Wednesday, June 10, 2009

Carrot Top Soup


The difference between going to the market early and going late is coming home with these beauties:
















Versus resigning yourself to these suspiciously cheezy-poof-looking fakers:
















I think they are dragon carrots.  Whatever they are, if you find them, don't peel them!  Just wash them well and cut them up.  Their taste is pure sweetness, with no woody aftertaste.

This is what they look like on the inside:
















It's a glorious time for eating.

Anyway, while I was at the market volunteering last Saturday I got to chat with carrot purveyor Keith Forrester of Whitton Farms during his (very very few) slow moments.  Having already squirreled away my two bunches of carrots, I asked him if the tops were edible.  He shrugged, and in the dry way he has he replied that he was sure some people did, but his tone of voice indicated that those people were probably maybe embracing the local-food thing a little too zealously.  Had drunk the wheat grass, if you will.

Enter Deborah Madison.  See Deborah corroborate Keith's implication.  See Diana's curiosity get the better of her anyway.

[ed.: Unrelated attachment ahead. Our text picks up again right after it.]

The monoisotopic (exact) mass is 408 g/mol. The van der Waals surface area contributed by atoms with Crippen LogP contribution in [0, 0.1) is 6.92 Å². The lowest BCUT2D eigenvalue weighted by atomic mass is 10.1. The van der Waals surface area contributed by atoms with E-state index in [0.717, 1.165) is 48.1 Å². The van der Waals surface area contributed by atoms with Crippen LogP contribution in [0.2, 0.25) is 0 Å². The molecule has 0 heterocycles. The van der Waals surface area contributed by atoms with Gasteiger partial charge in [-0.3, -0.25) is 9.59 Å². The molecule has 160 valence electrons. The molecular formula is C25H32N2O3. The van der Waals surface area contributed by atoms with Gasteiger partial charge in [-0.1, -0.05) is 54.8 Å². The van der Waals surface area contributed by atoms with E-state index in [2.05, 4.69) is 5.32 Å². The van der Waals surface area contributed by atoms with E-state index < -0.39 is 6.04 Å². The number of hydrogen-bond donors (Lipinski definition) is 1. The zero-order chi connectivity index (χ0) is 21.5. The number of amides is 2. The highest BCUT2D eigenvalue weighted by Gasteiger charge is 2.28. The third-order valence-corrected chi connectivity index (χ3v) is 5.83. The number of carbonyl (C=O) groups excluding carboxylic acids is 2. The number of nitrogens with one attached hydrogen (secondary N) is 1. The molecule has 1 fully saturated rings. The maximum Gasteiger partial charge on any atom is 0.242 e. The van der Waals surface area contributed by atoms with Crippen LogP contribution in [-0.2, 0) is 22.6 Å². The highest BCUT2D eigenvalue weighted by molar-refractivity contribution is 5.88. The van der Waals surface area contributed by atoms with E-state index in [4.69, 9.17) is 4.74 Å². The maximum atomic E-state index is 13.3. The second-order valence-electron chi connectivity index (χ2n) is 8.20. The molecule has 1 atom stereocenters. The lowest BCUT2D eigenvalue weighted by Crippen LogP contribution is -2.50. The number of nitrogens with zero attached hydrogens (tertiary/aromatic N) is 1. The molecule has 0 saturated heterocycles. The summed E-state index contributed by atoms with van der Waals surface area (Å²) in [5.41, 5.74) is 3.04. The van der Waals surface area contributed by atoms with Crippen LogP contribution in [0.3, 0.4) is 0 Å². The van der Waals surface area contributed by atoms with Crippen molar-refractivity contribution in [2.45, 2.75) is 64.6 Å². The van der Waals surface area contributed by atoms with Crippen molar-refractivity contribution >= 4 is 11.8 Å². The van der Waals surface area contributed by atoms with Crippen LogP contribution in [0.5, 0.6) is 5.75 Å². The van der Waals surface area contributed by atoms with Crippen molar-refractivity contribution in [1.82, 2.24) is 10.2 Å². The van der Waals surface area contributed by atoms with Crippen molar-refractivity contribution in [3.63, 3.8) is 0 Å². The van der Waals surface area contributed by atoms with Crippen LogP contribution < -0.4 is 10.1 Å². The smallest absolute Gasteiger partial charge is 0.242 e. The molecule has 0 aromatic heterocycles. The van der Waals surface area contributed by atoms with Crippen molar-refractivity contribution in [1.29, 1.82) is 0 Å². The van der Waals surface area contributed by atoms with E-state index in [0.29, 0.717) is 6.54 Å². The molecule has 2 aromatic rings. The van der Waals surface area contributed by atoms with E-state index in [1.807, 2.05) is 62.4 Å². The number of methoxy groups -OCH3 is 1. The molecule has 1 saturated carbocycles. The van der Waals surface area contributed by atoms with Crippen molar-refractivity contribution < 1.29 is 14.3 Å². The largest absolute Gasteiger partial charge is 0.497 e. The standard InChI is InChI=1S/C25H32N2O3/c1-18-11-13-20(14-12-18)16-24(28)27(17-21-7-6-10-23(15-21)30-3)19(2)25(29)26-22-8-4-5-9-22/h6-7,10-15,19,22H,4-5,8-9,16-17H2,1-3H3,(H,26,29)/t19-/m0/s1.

Carrot Top Soup
From Local Flavors by Deborah Madison

1 bunch (6 small to medium) carrots, the tops and the roots
2 tablespoons unsalted butter
3 tablespoons rice
2 large leeks, white parts only (I used an onion)
2 thyme or lemon thyme sprigs
2 tablespoons chopped dill, parsley, celery leaves, or lovage
sea salt and freshly ground black pepper
6 cups vegetable stock, light chicken stock, or water (I used 4 cups chicken stock cut with 2 cups water)
















Pull or pluck the leaves of the carrot greens off their stems.  You should have between 2 and 3 loosely-packed cups.  Wash, them chop finely.  
















Grate or finely chop the carrots as well.

















Melt the butter in a soup pot.  Add the carrot tops and carrots, rice, leeks, thyme, and dill.  Cook for several minutes, turning everything a few times, then season with 1 1/2 teaspoons salt and add the stock.  Bring to a boil and simmer until the rice is cooked, 16 to 18 minutes.

















Taste for salt, season with pepper and serve---definitely with crusty bread!  Here's mine with fresh baguette from Cafe Eclectic.

This isn't the most mindblowing thing I've ever made, but it was simple and hearty, and I surprised myself when I found myself craving a bowl when I got home from work yesterday.  Luckily, like with all soups, it tasted even better the next day.

Other easy things to do with carrots:
















Pretty, quick stir-fry.

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